The Red/Blue Divide in COVID-19 Vaccination Rates
Jennifer Kates Follow @jenkatesdc on Twitter , Jennifer Tolbert , and Kendal Orgera Sep 14, 2021
There continue to be differences in COVID-19 vaccination rates along partisan lines, a gap that has grown over time. We’ve documented this in our COVID-19 Vaccine Monitor surveys of the public, and we’ve been tracking county-level data to assess vaccination rates in counties that voted for Trump in the 2020 Presidential election compared to those that voted for Biden.
As of September 13, 2021, 52.8% of people in counties that voted for Biden were fully vaccinated compared to 39.9% of Trump counties, a 12.9 percentage point difference (Figure 1). While the rate of vaccination coverage has slowed in both county groups, the gap has widened over time (Figure 2).
Whether President Biden’s recent actions to address the ongoing impact of COVID-19 in the U.S., including a federal employee vaccine mandate and a requirement that all employers with more than 100 employees institute a vaccine mandate or regular testing, will be enough to increase vaccination rates and narrow this gap remains to be seen.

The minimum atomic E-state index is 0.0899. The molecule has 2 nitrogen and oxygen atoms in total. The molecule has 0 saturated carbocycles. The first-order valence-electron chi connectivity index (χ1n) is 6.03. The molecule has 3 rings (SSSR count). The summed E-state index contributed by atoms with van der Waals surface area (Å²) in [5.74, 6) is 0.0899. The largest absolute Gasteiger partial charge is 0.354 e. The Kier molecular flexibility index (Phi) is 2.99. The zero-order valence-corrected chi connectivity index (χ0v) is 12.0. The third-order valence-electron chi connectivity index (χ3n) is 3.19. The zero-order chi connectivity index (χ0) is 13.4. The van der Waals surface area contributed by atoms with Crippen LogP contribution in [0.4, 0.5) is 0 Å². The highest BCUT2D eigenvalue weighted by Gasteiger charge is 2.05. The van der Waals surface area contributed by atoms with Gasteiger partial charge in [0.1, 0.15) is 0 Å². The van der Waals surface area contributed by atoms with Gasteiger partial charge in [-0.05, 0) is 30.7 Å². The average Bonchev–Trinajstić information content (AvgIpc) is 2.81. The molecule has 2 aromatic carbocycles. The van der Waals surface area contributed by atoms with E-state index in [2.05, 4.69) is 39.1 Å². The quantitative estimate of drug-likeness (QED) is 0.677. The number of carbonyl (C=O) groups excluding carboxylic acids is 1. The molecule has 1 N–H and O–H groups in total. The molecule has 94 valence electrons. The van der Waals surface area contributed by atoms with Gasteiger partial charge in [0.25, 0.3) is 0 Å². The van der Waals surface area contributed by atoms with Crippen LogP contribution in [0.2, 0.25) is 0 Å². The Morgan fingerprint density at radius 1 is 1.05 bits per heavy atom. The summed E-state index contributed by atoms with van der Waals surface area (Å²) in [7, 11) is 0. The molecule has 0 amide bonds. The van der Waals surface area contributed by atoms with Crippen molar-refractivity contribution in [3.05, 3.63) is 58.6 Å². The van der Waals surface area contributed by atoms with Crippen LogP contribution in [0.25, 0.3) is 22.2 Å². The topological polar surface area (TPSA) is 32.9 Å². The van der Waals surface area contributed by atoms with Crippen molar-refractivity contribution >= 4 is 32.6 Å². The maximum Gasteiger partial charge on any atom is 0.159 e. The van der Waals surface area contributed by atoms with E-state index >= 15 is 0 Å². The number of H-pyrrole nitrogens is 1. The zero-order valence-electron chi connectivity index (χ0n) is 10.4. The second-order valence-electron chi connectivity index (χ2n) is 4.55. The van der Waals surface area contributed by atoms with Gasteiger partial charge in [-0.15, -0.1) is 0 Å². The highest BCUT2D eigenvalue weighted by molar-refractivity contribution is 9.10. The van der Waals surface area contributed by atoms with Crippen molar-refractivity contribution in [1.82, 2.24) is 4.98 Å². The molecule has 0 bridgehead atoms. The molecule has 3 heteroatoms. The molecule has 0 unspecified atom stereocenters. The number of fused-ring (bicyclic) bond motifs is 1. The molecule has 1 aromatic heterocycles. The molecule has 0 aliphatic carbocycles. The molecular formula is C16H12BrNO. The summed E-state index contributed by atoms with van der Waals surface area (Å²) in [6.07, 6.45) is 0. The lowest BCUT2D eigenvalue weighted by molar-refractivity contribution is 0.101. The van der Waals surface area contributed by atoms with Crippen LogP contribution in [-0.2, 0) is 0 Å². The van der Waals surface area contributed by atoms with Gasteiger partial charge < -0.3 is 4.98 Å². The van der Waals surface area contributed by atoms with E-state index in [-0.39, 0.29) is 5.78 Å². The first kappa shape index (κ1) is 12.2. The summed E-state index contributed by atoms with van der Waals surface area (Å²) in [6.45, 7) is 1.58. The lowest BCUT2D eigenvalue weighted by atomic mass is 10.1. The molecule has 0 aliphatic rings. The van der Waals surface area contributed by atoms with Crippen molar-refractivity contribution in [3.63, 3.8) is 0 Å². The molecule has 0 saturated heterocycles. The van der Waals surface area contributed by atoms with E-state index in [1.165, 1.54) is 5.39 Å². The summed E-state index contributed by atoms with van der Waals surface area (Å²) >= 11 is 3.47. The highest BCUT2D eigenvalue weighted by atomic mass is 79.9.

This data snapshot is based on an analysis of data on the share of the population fully vaccinated by county from the Centers for Disease Control and Prevention’s (CDC) COVID-19 Integrated County View and data on the 2020 Presidential election results by county from here (for more detailed methods, see: https://www.kff.org/coronavirus-covid-19/issue-brief/vaccination-is-local-covid-19-vaccination-rates-vary-by-county-and-key-characteristics/).